Saturday, March 7, 2009

Day Thirty-Seven: The 400 Blows (1959) - Rank 4.5/5


This was the first François Truffaut film I've seen (unless you count "Close Encounters of the Third Kind"...sorry, bad joke), but it certainly won't be the last. Truffaut has such a keen eye for photography, he makes industrial warehouses and back alleys of Paris seem as gorgeous as the Arc de Triomphe. I love the fact that I found myself mesmerized with the Parisian environs as much as I was with the film's plot. Centered around a troubled youth, Antoine Doinel, we are presented with the "nature vs. nurture" paradox in a spellbinding manner. Doinel causes trouble for his teachers, cuts school, smokes, drinks, steals and runs away from home more than one. Doinel resides with a passive, out-of-work father and a disciplinarian mother, receiving the occasional "heavy-handed" punishment from her, as well as his teachers at school.

Doinel's multiple excursions from home and school provide another aspect to the story - youthful innocence. Living on the streets of Paris, Doinel's spirits buoy, because he sees the entire world as his oyster, so to speak. He can do anything he wants now that he's no longer mired by the rules of his parents - a shortsighted, albeit charming outlook on his own situation. When these voyages are cut short by recapture by his parents or other twists of fate, it makes his tale all the more bittersweet. I have to mention that one of my favorite shots of the film captures another escape of Doinel's. As Doinel runs through the French countryside, Truffaut's camera tracks alongside him for almost two minutes - an awesome and uncustomary shot for the era.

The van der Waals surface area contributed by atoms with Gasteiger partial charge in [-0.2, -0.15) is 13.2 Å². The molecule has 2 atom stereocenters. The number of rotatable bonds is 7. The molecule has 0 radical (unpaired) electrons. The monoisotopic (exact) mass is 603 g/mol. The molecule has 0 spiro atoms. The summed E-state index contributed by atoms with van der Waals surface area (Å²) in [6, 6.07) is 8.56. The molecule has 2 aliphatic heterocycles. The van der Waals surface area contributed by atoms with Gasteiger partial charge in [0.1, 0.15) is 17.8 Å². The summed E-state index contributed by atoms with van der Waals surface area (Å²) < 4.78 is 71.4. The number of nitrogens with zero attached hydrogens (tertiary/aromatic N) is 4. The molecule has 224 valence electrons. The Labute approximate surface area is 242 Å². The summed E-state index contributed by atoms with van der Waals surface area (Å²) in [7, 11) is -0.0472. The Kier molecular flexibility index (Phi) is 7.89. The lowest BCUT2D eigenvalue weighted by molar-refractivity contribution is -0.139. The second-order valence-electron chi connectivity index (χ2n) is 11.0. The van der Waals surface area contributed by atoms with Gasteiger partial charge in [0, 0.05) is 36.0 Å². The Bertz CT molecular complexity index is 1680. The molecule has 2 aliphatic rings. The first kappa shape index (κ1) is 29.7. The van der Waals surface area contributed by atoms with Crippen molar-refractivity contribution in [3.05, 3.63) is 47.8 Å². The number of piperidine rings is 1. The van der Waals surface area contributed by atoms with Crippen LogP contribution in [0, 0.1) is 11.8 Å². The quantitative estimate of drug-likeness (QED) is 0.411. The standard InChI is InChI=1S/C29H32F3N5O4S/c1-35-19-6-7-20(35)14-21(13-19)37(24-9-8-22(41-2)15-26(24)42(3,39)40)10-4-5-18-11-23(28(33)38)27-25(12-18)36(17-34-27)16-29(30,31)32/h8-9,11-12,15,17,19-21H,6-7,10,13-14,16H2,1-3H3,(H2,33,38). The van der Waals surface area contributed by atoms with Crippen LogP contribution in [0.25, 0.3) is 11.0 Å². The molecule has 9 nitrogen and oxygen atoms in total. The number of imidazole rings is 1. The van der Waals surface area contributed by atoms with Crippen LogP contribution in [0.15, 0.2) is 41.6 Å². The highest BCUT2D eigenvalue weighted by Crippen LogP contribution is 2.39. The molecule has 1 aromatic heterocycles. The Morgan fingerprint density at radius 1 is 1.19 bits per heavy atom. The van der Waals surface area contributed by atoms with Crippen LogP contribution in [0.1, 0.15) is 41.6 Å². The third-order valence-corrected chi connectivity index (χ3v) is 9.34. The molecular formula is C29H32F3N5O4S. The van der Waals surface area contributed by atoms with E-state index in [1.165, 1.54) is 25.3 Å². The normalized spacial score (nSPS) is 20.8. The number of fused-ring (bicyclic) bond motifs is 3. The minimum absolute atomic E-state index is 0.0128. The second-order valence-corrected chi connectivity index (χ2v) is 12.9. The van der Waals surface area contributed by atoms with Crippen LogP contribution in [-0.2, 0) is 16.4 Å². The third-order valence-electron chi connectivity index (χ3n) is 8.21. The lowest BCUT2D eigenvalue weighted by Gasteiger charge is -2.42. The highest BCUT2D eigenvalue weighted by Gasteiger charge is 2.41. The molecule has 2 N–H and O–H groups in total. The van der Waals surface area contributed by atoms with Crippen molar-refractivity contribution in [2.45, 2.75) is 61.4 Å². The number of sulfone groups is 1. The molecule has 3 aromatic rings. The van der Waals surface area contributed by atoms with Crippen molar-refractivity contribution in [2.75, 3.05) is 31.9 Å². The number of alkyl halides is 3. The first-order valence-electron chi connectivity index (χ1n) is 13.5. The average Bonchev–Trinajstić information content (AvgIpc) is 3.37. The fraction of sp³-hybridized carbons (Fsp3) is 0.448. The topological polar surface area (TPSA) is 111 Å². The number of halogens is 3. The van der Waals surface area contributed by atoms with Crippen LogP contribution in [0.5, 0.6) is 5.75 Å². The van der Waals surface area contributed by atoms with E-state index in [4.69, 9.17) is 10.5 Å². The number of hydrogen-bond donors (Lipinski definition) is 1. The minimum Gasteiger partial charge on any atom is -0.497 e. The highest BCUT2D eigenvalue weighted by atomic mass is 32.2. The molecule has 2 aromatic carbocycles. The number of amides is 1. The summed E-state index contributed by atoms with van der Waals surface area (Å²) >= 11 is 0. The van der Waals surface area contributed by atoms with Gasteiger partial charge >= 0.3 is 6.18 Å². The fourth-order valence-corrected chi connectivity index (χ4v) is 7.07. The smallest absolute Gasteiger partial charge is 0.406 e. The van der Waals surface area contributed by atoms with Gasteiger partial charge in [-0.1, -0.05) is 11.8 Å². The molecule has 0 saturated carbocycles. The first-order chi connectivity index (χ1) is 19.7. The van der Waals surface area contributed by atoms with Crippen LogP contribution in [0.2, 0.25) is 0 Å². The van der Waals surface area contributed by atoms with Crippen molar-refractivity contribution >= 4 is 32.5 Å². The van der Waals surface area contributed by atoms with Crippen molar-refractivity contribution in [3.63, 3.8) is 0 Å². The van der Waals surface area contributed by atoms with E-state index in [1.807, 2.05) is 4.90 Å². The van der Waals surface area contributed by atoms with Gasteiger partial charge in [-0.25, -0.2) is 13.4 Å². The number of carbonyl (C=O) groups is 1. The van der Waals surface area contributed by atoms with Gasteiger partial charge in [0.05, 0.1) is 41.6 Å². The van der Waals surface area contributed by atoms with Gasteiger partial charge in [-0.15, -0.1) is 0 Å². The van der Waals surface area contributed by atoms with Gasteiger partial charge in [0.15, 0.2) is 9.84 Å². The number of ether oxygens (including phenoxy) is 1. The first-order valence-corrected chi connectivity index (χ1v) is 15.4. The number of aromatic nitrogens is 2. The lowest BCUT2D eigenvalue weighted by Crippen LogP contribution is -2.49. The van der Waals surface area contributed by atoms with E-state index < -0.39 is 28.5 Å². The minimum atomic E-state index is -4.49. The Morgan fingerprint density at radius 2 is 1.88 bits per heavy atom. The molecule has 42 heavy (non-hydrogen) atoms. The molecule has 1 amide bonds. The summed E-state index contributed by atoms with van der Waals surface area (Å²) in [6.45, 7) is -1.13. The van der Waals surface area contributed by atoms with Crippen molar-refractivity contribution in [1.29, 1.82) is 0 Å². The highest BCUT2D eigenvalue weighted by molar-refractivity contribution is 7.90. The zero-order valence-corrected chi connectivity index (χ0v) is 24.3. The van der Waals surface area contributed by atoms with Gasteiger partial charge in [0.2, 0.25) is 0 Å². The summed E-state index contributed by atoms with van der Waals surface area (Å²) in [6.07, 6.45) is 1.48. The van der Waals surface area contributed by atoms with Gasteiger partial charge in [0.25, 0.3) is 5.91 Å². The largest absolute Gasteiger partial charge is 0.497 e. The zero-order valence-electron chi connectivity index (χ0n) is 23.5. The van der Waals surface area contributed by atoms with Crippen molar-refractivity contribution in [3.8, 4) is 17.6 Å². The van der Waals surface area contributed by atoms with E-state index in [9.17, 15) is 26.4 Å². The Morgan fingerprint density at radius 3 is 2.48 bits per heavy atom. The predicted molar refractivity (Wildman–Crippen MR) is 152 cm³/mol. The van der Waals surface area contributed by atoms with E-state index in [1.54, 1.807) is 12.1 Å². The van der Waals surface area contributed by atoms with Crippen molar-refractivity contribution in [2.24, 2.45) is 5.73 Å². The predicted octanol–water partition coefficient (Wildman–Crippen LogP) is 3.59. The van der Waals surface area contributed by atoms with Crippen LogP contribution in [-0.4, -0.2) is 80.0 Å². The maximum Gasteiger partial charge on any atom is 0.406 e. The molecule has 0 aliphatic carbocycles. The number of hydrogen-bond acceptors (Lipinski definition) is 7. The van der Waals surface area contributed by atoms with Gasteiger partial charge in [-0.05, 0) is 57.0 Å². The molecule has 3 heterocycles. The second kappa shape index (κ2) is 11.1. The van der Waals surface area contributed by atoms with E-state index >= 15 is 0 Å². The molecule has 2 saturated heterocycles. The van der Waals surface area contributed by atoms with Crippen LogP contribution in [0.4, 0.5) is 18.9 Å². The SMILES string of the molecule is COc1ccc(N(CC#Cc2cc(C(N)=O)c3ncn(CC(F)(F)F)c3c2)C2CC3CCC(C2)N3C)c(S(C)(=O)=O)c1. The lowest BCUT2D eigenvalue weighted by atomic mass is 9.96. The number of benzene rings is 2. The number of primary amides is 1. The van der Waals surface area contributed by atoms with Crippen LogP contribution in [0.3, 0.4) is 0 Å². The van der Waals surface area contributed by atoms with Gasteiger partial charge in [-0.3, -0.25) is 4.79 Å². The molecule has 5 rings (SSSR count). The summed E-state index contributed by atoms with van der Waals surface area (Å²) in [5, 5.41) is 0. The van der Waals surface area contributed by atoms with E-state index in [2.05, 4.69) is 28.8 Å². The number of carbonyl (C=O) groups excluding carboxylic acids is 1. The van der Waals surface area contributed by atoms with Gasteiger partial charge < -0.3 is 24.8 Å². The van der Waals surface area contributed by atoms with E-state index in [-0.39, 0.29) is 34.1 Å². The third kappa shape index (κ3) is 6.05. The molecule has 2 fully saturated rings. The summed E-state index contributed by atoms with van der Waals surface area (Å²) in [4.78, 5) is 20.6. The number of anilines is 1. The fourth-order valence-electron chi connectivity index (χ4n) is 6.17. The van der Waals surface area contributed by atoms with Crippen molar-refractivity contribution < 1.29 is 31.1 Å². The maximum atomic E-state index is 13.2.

Watching Doinel wage a war for respect, acceptance and freedom, you're left with no clear cut answers as to which side of the debate Truffaut stands on. This ambiguity is the film's brilliance, for neither resolution would seen justified, and of course life certainly isn't so clear-cut either. To me, I see Truffaut's character study as more than just a tale that prompts more questions than provides answers - it sparks debate. And not just between others - I've been going back and forth on where I stand with the film for some time - a sign of a great film.

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